A JRC assessment shows that current climate commitments submitted by 155 countries for COP21 would increase global temperature around 3º C.
155 countries representing around 90% of global emissions have submitted their Intended Nationally Determined Contributions (INDCs) on climate policy to the United Nations Framework Convention on Climate Change (UNFCCC) in preparation of the new climate negotiations to be held in December in Paris.
JRC's assessment of these initial proposals concludes that, if aggregated and fully implemented, unconditional INDCs (without international climate financial support or international cooperation mechanisms) could set global emissions growth at around 17% above 2010 level by 2030. Under EU's scenario to reach the global goal set by all Parties under the UNFCCC, i.e. limit global temperature increase to below 2ºC, global emissions would peak in 2020 and decline afterwards to 10% below 2010 levels by 2030.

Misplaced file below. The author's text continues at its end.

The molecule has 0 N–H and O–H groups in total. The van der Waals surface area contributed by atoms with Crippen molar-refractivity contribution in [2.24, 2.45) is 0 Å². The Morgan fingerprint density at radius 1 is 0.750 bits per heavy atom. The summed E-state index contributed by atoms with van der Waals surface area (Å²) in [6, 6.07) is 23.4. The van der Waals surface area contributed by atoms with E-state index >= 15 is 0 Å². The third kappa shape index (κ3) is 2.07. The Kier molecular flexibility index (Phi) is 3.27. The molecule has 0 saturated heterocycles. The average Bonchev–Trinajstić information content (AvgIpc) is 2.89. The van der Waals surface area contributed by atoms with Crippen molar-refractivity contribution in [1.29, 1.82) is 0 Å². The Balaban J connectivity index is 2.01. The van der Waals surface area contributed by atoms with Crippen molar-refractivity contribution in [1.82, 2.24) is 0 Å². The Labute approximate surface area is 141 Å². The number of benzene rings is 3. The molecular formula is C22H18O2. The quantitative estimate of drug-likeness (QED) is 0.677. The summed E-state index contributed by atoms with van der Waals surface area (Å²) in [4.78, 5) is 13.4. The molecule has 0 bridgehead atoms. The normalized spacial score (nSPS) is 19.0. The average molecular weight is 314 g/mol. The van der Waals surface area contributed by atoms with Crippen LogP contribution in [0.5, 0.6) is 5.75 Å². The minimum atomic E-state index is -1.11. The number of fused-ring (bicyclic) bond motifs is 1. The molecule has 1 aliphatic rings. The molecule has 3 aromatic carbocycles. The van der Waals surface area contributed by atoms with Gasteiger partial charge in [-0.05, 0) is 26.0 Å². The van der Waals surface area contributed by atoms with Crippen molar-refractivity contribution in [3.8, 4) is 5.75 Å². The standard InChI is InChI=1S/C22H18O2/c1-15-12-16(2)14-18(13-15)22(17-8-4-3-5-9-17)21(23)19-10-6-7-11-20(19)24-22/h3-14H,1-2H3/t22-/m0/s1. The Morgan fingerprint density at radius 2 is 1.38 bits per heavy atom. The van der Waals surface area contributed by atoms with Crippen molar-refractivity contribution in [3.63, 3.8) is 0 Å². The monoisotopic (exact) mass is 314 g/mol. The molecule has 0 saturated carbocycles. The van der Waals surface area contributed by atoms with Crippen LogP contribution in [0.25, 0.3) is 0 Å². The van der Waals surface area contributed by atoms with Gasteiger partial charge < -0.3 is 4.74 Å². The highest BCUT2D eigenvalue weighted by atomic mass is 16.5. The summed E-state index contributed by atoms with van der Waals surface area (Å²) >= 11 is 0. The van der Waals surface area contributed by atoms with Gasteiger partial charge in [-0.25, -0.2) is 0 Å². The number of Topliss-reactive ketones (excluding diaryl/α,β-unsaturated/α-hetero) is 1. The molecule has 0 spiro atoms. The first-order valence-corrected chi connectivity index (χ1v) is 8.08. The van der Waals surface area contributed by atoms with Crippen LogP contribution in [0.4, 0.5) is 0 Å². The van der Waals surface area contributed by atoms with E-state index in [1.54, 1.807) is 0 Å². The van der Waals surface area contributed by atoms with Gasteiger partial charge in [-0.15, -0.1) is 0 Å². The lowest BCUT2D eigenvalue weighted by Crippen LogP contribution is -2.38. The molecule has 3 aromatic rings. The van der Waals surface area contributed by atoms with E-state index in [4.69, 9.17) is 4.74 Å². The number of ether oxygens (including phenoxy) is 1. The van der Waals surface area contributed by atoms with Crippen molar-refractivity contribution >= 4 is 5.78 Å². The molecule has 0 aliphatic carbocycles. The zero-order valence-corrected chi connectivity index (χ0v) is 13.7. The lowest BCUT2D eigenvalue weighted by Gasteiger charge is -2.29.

When considering unconditional and conditional (with international climate financial support and other forms of international cooperation) INDCs combined, JRC finds that global emissions could peak shortly before 2030 at 12% above 2010 level. Assuming countries would keep on their efforts after 2030, these could limit the long term temperature increase to around 3° C.
This analysis was presented in the form of a policy brief as background information at the October preparatory meeting INDC Forum in Rabat.
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